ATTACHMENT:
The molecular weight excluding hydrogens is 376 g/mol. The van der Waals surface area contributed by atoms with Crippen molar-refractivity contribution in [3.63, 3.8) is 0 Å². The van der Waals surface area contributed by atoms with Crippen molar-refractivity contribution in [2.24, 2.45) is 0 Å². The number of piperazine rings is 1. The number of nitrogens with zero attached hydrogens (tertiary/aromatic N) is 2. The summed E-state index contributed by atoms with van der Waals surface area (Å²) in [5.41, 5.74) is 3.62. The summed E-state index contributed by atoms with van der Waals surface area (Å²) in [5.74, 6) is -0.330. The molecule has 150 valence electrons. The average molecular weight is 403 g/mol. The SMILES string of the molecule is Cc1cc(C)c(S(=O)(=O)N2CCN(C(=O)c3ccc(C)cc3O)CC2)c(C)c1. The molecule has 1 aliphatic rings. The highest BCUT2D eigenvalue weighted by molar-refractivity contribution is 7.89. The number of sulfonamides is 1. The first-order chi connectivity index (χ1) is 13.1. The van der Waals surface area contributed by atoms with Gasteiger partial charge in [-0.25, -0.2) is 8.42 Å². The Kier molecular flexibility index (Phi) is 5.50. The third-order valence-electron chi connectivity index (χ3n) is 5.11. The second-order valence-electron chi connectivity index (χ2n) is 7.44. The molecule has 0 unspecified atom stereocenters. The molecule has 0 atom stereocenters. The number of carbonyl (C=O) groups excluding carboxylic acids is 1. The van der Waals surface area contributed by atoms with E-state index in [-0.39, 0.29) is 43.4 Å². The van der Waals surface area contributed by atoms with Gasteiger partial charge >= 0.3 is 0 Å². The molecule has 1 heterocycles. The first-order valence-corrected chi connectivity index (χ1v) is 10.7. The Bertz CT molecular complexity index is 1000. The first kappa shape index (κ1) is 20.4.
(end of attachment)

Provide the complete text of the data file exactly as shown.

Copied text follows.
The molecular weight excluding hydrogens is 376 g/mol. The van der Waals surface area contributed by atoms with Crippen molar-refractivity contribution in [3.63, 3.8) is 0 Å². The van der Waals surface area contributed by atoms with Crippen molar-refractivity contribution in [2.24, 2.45) is 0 Å². The number of piperazine rings is 1. The number of nitrogens with zero attached hydrogens (tertiary/aromatic N) is 2. The summed E-state index contributed by atoms with van der Waals surface area (Å²) in [5.41, 5.74) is 3.62. The summed E-state index contributed by atoms with van der Waals surface area (Å²) in [5.74, 6) is -0.330. The molecule has 150 valence electrons. The average molecular weight is 403 g/mol. The SMILES string of the molecule is Cc1cc(C)c(S(=O)(=O)N2CCN(C(=O)c3ccc(C)cc3O)CC2)c(C)c1. The molecule has 1 aliphatic rings. The highest BCUT2D eigenvalue weighted by molar-refractivity contribution is 7.89. The number of sulfonamides is 1. The first-order chi connectivity index (χ1) is 13.1. The van der Waals surface area contributed by atoms with Gasteiger partial charge in [-0.25, -0.2) is 8.42 Å². The Kier molecular flexibility index (Phi) is 5.50. The third-order valence-electron chi connectivity index (χ3n) is 5.11. The second-order valence-electron chi connectivity index (χ2n) is 7.44. The molecule has 0 unspecified atom stereocenters. The molecule has 0 atom stereocenters. The number of carbonyl (C=O) groups excluding carboxylic acids is 1. The van der Waals surface area contributed by atoms with E-state index in [-0.39, 0.29) is 43.4 Å². The van der Waals surface area contributed by atoms with Gasteiger partial charge >= 0.3 is 0 Å². The molecule has 1 heterocycles. The first-order valence-corrected chi connectivity index (χ1v) is 10.7. The Bertz CT molecular complexity index is 1000. The first kappa shape index (κ1) is 20.4.